Certainly, to contemplate heaven does not mean to forget the earth. If there were ever the hint of such a temptation, just listen again to the two men in white robes, of the Acts of the Apostles: "Why do you stand looking up to heaven?" (Acts 1,11). Christian contemplation does not take us away from our earthly commitments. The "heaven" into which Jesus was taken up is not his removal into some place far away from us, but the veiling and protection of the presence of One who is always with us until he comes again in glory. The present age is very much the time requiring our witness so that in the name of Christ "repentance and the forgiveness of sins should be preached to all the nations" (cf. Luke 24,47).
Collegiality exists for the mission of the Church and for the practical challenges to her mission
The icon of the beginnings is a perfect image of the missionary nature of the Church. The Church today has the same basic shape and the same spirit. The spirit emerges when she experiences the joy which the Lord Jesus promised to those who love him: "These things I have said to you that my joy may be in you and your joy may be full" (John 15,11). If our faith in the Risen Lord is alive, the soul will be full of joy and the mission will take the form of an "overflow" of joy which impels us to bring to everyone the "wonderful news" of salvation with a courage free of fear and doubt, even at the cost of giving our lives.
The missionary work of the Church, which begins with Christ, is supported by episcopal collegiality and is encouraged by the successor of Peter, whose ministry has the goal of promoting ecclesial communion by guaranteeing the unity of the faithful in Christ.
3. Such an experience made Paul "the Apostle of the Nations" bringing him to travel over most of the then known world, thanks to the inner motivation which forced him to speak of Christ: "Woe to me if I do not preach the Gospel" (I Corinthians 9,16). In my recent apostolic pilgrimage to Greece, Syria and Malta, I wanted to walk in Paul's footsteps as the completion of my Jubilee pilgrimage. I had the joy of living briefly alongside my beloved and admired Catholic brothers of the Eastern Churches and of seeing opened up new ecumenical perspectives in our relations with our equally beloved Orthodox brothers: with the help of God, significant steps were taken towards the desired goal of full communion.
My meeting with the Muslims was wonderful. As during the Jubilee Year pilgrimage to the Holy Land I was able to highlight the special bonds that link our faith with the faith of the Jewish people, now there was an intense moment of dialogue with the believers of Islam. The Second Vatican Council taught us that the announcement of Christ as the only Saviour of the world does not forbid, but on the contrary calls for the pursuit of peaceful relations with the believers of other religions (cf Nostra Aetate, n. 2).
Scientific approach to knowledge, resistance to the idea of God becoming man offer challenge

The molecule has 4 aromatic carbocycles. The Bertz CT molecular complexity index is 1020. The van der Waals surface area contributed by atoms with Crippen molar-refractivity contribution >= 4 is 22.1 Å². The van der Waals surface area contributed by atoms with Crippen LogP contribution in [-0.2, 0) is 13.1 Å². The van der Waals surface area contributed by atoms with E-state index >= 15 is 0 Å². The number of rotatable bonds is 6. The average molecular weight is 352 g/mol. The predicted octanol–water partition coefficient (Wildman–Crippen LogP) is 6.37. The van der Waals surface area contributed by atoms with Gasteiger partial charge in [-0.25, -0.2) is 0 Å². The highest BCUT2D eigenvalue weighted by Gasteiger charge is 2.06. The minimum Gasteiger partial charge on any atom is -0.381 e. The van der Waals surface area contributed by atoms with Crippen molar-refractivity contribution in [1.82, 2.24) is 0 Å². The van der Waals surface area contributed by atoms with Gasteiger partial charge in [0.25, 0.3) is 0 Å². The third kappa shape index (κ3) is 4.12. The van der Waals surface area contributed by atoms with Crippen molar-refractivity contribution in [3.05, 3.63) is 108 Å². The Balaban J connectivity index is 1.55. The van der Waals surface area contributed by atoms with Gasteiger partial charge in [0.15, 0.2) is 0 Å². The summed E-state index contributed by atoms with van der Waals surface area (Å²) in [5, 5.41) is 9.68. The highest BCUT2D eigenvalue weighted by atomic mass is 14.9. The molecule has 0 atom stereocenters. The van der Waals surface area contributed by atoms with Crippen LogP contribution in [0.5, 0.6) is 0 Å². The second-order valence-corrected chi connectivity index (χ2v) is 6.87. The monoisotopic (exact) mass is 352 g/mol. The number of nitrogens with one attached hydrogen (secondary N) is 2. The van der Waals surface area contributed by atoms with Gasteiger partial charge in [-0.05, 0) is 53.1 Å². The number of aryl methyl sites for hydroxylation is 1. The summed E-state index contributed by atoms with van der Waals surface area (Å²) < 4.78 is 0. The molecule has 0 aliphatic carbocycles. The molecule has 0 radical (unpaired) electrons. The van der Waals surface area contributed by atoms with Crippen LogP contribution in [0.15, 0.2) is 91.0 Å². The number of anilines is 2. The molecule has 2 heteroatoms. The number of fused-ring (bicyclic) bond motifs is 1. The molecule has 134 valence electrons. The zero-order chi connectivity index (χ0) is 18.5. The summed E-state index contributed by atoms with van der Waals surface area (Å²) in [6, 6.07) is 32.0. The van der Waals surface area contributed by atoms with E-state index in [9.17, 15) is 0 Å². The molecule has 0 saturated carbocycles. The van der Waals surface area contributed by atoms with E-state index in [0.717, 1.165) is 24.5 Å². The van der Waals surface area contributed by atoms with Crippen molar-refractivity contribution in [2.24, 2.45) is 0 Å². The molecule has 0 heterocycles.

Other problems derive from the advance of globalization. If it offers the advantage of bringing peoples and cultures closer together, it does make more available an infinite number of messages. However, it does not favour a process of discernment and of mature synthesis, but fosters a relativist attitude which makes it more difficult to accept Christ as "the way, the truth and the life" (John 14,6) for everyone.
What can we say about emerging moral questions? Never before, above all in the area of bioethics, not to mention those of social justice, of family life, of married life, has humanity had to face a formidable spectrum of problems which jeopardize its own existence.
5. The mystery of the Ascension throws open before us the spiritual horizon before which such a gain must be situated. It is the horizon of the victory of Christ over sin and death. He ascends into heaven as king of love and of peace, source of salvation for the whole human race. He ascends "to appear in the presence of God on our behalf" as we have just heard in the Letter to the Hebrews (Hebrews 9,24). What comes to us from the word of God is an invitation to confidence: "he who promised is faithful" (Hebrews 10,23).
The Spirit whom Christ has poured forth without measure gives us the power. The Spirit is the secret of the life of the Church today as much as he was the secret of the life of the primitive Church. We would be condemned to failure, if Christ's promise to the Apostles were not realized in us: "I will send the promise of my Father upon you; but stay in the city, until you are clothed with power from on high" (Luke 24,49). The Spirit, Christ, the Father: the whole Trinity is involved with us.
Looking to him, we willingly accept the warning of the Letter to the Hebrews, to "hold fast the confession of our hope without wavering, for he who promised is faithful" (Hebrews 10,23).
Our renewed zeal becomes a canticle of praise when with the words of the Psalm we show to the people of the world Christ risen and ascended into heaven: "Clap your hands, all you peoples, shout to God with songs of joy ... God is king over all the earth" (Ps 46/47,1.8).
With renewed confidence, then we "put out into the deep" in his name.
Acknowledgment: We thank the Vatican Publisher for allowing us to publish the Homily of Blessed Pope John Paul II, so that it could be accessed by more people all over the world; as a source of Godís encouragements to all of us.
13 May 2013